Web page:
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India still has banned pesticides

21st September 2010

The use of banned pesticides like DDT and lindane, while low in most of the developed world, is still quite high in India, according to a recent Canadian study.

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By taking samples of the air around Delhi and comparing it to the air around other world agricultural centres, researchers were able to show that the use of DDT in India is widespread.

For the study, the researchers made use of portable sampling devices and placed them in dozens of locations on all seven continents of the world over a four-year period.

The list of locations included 17 places in Canada and the US, 13 locations in Europe, and more than a dozen others in Australia, the Middle East, Africa, India and East Asia.

The devices were treated with a chemical resin that could detect the presence of various banned pesticides, including DDT, chlordanes, and endosulphans.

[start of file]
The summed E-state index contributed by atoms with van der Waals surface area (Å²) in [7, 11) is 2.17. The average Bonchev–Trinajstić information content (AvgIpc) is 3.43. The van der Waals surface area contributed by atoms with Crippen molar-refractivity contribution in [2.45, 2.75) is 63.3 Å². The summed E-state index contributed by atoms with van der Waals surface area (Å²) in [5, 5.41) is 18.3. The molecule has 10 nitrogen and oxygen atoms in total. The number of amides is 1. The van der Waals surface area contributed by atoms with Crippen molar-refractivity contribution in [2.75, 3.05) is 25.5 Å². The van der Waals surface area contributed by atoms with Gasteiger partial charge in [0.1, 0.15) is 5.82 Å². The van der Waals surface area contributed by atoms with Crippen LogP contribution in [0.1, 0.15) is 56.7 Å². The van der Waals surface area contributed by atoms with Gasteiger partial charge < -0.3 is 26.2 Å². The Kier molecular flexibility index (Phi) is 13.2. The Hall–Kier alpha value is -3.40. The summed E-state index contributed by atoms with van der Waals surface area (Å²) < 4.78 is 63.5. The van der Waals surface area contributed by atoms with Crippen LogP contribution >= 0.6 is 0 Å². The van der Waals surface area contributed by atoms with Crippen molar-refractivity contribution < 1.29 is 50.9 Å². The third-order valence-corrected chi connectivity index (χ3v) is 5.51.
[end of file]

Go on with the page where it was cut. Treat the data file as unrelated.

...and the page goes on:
In addition, the devices measured the distribution of the various pesticides in the global atmosphere, as well as seasonal trends of pesticide pollution at the various sites.

The researchers also made statistical analyses of the various pollutants.

Despite the high rates of pesticide use in India, the researchers found that pesticide worldwide bans seemed to be having an effect on much of the world.

At one of the test sites in Australia, concentration of hexachlorocyclohexane (lindane) was 0.3 nanograms.

In Delhi, the air content of the same banned pesticide was 800 nanograms.

Lindane has been banned in 52 countries, and restricted in 33 others, due to the fact that it bioaccumulates in food chains, and harms the nervous system by acting directly upon one of the brain’s most important neurotransmitters.

Like most pesticides, lindane is also highly toxic to honeybees.

Debi Sharma, a senior scientist at the Indian Institute of Horticultural Research in Bangalore, said that people knew DDT was banned in India.

 

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Article Information

Title: India still has banned pesticides
Author: Luisetta Mudie
Article Id: 16141
Date Added: 21st Sep 2010

Sources

SciDev.Net

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